As a 33-year card-carrying member of the news media, I don’t mind telling you that the media are failing this country. Miserably. Perhaps fatally.
Forget for a moment the fact that the line between reporting and advocacy has been almost completely erased, at least on national TV. Set aside any double standard or political bias you perceive.
These are valid concerns, but the biggest problem with today’s news media is their horrible vision: They can’t see more than a couple of 24-hour news cycles ahead, and can’t focus for long on matters of major importance.
While they’re running from sensational story to sensational story, they’ve almost universally dropped any reporting on the continued major changes – and challenges – to health care. They never talk about the looming debt crisis and the effect it might have on our already-crippled economy.
Most media outlets never question, for a minute, one red cent the government is spending. When the government claims it needs more money, the media not only don’t question it, they cheerlead for the government.
And that brings us to the No. 1 failing of the media: They simply are ignoring the unmitigated immorality of leaving future generations with perhaps $117 trillion in debt or more — $17 trillion in accumulated deficits, growing by the second, and as much as $100 trillion or more in future unfunded debts for Medicaid, Social Security and Medicare.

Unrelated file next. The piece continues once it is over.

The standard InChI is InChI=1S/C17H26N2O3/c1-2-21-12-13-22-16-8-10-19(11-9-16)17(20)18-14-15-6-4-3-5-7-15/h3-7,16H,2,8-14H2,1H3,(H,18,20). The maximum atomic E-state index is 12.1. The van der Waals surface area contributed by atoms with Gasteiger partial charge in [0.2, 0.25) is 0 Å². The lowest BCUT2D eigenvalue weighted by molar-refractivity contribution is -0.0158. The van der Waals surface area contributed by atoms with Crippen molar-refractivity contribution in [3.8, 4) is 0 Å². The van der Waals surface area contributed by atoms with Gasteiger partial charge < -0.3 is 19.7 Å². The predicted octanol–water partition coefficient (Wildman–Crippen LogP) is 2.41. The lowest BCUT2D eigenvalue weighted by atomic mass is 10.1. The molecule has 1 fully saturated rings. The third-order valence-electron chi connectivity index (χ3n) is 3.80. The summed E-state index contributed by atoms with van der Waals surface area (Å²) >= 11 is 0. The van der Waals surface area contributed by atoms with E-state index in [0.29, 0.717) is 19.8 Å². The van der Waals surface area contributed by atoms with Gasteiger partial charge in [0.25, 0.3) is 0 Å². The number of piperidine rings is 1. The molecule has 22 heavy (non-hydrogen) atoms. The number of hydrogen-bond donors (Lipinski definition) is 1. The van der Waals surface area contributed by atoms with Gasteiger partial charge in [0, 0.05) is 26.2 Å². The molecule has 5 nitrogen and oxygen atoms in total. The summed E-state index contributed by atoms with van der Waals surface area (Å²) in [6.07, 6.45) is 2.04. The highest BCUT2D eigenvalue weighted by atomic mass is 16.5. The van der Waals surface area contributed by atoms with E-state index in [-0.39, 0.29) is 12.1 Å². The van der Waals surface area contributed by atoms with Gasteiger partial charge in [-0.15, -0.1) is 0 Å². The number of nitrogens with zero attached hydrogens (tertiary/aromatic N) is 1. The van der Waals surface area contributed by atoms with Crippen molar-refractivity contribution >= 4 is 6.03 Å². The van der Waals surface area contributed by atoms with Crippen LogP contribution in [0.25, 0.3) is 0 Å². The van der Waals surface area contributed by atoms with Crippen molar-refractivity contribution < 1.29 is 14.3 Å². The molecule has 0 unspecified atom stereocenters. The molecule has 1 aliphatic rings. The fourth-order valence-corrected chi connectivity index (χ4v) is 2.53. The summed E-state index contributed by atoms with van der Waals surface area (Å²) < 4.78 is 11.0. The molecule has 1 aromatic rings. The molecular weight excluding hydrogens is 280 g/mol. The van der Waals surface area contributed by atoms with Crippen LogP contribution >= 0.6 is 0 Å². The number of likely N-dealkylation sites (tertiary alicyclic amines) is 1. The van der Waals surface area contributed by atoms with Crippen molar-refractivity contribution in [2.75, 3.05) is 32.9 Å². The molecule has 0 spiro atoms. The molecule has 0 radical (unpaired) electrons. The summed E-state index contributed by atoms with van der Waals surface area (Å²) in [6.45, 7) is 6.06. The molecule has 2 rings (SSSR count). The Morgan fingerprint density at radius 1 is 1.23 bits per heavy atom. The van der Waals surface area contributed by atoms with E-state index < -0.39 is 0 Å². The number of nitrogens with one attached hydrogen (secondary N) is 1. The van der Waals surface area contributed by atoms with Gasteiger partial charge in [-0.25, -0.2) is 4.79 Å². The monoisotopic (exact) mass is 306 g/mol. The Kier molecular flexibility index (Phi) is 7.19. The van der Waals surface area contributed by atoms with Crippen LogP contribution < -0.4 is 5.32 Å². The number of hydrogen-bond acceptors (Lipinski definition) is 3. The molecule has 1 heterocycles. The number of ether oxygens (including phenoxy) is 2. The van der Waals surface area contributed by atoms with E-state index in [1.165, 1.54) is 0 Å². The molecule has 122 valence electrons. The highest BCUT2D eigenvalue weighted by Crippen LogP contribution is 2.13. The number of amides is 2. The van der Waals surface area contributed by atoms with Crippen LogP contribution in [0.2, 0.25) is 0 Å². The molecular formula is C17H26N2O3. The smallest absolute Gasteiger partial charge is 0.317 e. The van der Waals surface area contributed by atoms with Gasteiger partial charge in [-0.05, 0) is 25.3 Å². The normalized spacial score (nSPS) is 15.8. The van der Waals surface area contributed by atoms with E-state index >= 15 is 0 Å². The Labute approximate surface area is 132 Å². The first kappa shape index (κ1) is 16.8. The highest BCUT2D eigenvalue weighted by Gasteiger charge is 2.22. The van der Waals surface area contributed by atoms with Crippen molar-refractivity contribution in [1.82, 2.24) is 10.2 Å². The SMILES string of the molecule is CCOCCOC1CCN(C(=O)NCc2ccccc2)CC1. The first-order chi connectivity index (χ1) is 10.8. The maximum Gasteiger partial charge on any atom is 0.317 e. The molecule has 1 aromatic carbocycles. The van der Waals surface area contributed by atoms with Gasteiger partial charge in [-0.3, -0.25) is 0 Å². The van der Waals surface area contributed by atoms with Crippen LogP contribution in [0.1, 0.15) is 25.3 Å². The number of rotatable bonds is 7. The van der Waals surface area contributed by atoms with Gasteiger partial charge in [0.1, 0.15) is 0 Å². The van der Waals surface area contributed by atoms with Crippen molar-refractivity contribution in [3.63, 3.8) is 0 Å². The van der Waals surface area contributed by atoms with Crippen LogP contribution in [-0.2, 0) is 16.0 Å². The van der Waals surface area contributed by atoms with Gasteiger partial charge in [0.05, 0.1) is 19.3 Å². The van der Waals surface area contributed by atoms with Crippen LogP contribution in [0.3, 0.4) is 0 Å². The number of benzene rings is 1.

They’re not telling you that minor repairs to entitlement spending could be done rather easily now, but that we will crush our children and grandchildren with interest-laden debt, and impoverish our senior years, if something isn’t done soon.
Why aren’t Americans being told this every day? Why isn’t the immorality of racking up massive debt on our children’s credit cards being discussed every week?
Why aren’t young people being told by their teachers, their elected leaders and all the movie and music celebrities they worship that their parents are taking loans from their future paychecks – loans that will be left for the young and future-born to repay?
Why are the media allowing all this to go on with nary a comment?
And aren’t they complicit by their silence?
Michael Ryan is editorial page editor at The Augusta (GA.) Chronicle, and executive director of the new Morris Civics Initiative, which aims to help create a renaissance of American responsibility and civics.